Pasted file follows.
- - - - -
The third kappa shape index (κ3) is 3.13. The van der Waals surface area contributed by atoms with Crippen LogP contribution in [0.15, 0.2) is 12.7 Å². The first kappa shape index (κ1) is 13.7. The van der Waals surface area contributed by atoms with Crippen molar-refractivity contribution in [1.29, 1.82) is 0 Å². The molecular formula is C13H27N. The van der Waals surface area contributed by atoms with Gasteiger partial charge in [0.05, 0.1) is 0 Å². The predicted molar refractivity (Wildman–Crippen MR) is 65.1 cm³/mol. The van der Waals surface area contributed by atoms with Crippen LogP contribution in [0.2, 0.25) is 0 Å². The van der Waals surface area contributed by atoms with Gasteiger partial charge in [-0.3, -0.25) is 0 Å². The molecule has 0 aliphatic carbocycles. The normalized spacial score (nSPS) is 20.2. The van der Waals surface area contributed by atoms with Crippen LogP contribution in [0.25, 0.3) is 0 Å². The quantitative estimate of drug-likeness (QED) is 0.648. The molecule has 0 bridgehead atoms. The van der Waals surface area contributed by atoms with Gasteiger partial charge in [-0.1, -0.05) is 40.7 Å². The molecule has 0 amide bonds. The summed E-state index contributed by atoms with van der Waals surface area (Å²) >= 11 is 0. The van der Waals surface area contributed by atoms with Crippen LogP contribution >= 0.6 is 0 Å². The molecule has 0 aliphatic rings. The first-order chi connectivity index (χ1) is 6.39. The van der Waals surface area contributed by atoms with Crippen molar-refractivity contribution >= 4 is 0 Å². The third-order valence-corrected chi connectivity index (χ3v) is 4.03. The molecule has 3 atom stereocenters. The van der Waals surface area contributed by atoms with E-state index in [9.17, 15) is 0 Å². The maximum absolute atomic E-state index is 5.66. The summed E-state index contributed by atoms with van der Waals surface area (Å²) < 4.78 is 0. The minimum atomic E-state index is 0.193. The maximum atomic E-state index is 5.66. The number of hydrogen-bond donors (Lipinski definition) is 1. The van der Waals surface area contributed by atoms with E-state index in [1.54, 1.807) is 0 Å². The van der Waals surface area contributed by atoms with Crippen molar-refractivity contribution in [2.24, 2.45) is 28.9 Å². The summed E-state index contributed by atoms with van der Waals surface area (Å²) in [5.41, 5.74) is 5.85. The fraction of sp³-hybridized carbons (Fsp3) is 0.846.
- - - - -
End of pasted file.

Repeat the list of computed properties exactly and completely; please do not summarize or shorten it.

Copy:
The third kappa shape index (κ3) is 3.13. The van der Waals surface area contributed by atoms with Crippen LogP contribution in [0.15, 0.2) is 12.7 Å². The first kappa shape index (κ1) is 13.7. The van der Waals surface area contributed by atoms with Crippen molar-refractivity contribution in [1.29, 1.82) is 0 Å². The molecular formula is C13H27N. The van der Waals surface area contributed by atoms with Gasteiger partial charge in [0.05, 0.1) is 0 Å². The predicted molar refractivity (Wildman–Crippen MR) is 65.1 cm³/mol. The van der Waals surface area contributed by atoms with Crippen LogP contribution in [0.2, 0.25) is 0 Å². The van der Waals surface area contributed by atoms with Gasteiger partial charge in [-0.3, -0.25) is 0 Å². The molecule has 0 aliphatic carbocycles. The normalized spacial score (nSPS) is 20.2. The van der Waals surface area contributed by atoms with Crippen LogP contribution in [0.25, 0.3) is 0 Å². The quantitative estimate of drug-likeness (QED) is 0.648. The molecule has 0 bridgehead atoms. The van der Waals surface area contributed by atoms with Gasteiger partial charge in [-0.1, -0.05) is 40.7 Å². The molecule has 0 amide bonds. The summed E-state index contributed by atoms with van der Waals surface area (Å²) >= 11 is 0. The van der Waals surface area contributed by atoms with Crippen LogP contribution >= 0.6 is 0 Å². The molecule has 0 aliphatic rings. The first-order chi connectivity index (χ1) is 6.39. The van der Waals surface area contributed by atoms with Crippen molar-refractivity contribution >= 4 is 0 Å². The third-order valence-corrected chi connectivity index (χ3v) is 4.03. The molecule has 3 atom stereocenters. The van der Waals surface area contributed by atoms with E-state index in [9.17, 15) is 0 Å². The maximum absolute atomic E-state index is 5.66. The summed E-state index contributed by atoms with van der Waals surface area (Å²) < 4.78 is 0. The minimum atomic E-state index is 0.193. The maximum atomic E-state index is 5.66. The number of hydrogen-bond donors (Lipinski definition) is 1. The van der Waals surface area contributed by atoms with E-state index in [1.54, 1.807) is 0 Å². The van der Waals surface area contributed by atoms with Crippen molar-refractivity contribution in [2.24, 2.45) is 28.9 Å². The summed E-state index contributed by atoms with van der Waals surface area (Å²) in [5.41, 5.74) is 5.85. The fraction of sp³-hybridized carbons (Fsp3) is 0.846.